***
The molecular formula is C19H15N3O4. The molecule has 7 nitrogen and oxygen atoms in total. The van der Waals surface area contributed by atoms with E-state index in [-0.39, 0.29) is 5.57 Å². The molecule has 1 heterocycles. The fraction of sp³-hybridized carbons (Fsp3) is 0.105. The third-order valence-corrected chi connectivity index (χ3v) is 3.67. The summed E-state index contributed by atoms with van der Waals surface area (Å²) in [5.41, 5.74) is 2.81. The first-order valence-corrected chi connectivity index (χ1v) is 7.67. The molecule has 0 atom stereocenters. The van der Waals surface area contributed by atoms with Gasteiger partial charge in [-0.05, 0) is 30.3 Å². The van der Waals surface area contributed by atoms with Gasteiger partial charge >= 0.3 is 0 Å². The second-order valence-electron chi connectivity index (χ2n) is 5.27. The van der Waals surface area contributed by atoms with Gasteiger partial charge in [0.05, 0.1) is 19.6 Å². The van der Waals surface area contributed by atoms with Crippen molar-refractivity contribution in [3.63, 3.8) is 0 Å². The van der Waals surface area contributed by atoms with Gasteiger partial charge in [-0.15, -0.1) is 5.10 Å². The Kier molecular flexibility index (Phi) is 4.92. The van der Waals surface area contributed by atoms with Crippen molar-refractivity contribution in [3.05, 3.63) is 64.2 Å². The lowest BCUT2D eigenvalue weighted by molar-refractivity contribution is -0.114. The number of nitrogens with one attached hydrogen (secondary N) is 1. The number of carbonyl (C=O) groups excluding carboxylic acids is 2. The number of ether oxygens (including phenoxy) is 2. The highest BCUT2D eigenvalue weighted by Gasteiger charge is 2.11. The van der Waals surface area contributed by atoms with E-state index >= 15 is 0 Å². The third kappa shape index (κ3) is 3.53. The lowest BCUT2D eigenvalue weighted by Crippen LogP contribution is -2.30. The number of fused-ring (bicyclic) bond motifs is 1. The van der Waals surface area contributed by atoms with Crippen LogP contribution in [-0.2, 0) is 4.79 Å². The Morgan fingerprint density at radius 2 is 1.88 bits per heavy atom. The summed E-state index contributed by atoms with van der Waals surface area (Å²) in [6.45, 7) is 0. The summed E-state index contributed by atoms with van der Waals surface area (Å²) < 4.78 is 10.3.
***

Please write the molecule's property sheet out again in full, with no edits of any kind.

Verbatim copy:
The molecular formula is C19H15N3O4. The molecule has 7 nitrogen and oxygen atoms in total. The van der Waals surface area contributed by atoms with E-state index in [-0.39, 0.29) is 5.57 Å². The molecule has 1 heterocycles. The fraction of sp³-hybridized carbons (Fsp3) is 0.105. The third-order valence-corrected chi connectivity index (χ3v) is 3.67. The summed E-state index contributed by atoms with van der Waals surface area (Å²) in [5.41, 5.74) is 2.81. The first-order valence-corrected chi connectivity index (χ1v) is 7.67. The molecule has 0 atom stereocenters. The van der Waals surface area contributed by atoms with Gasteiger partial charge in [-0.05, 0) is 30.3 Å². The van der Waals surface area contributed by atoms with Gasteiger partial charge >= 0.3 is 0 Å². The second-order valence-electron chi connectivity index (χ2n) is 5.27. The van der Waals surface area contributed by atoms with Gasteiger partial charge in [0.05, 0.1) is 19.6 Å². The van der Waals surface area contributed by atoms with Crippen molar-refractivity contribution in [3.63, 3.8) is 0 Å². The van der Waals surface area contributed by atoms with Gasteiger partial charge in [-0.15, -0.1) is 5.10 Å². The Kier molecular flexibility index (Phi) is 4.92. The van der Waals surface area contributed by atoms with Crippen molar-refractivity contribution in [3.05, 3.63) is 64.2 Å². The lowest BCUT2D eigenvalue weighted by molar-refractivity contribution is -0.114. The number of nitrogens with one attached hydrogen (secondary N) is 1. The number of carbonyl (C=O) groups excluding carboxylic acids is 2. The number of ether oxygens (including phenoxy) is 2. The highest BCUT2D eigenvalue weighted by Gasteiger charge is 2.11. The van der Waals surface area contributed by atoms with E-state index >= 15 is 0 Å². The third kappa shape index (κ3) is 3.53. The lowest BCUT2D eigenvalue weighted by Crippen LogP contribution is -2.30. The number of fused-ring (bicyclic) bond motifs is 1. The van der Waals surface area contributed by atoms with Crippen LogP contribution in [-0.2, 0) is 4.79 Å². The Morgan fingerprint density at radius 2 is 1.88 bits per heavy atom. The summed E-state index contributed by atoms with van der Waals surface area (Å²) in [6.45, 7) is 0. The summed E-state index contributed by atoms with van der Waals surface area (Å²) < 4.78 is 10.3.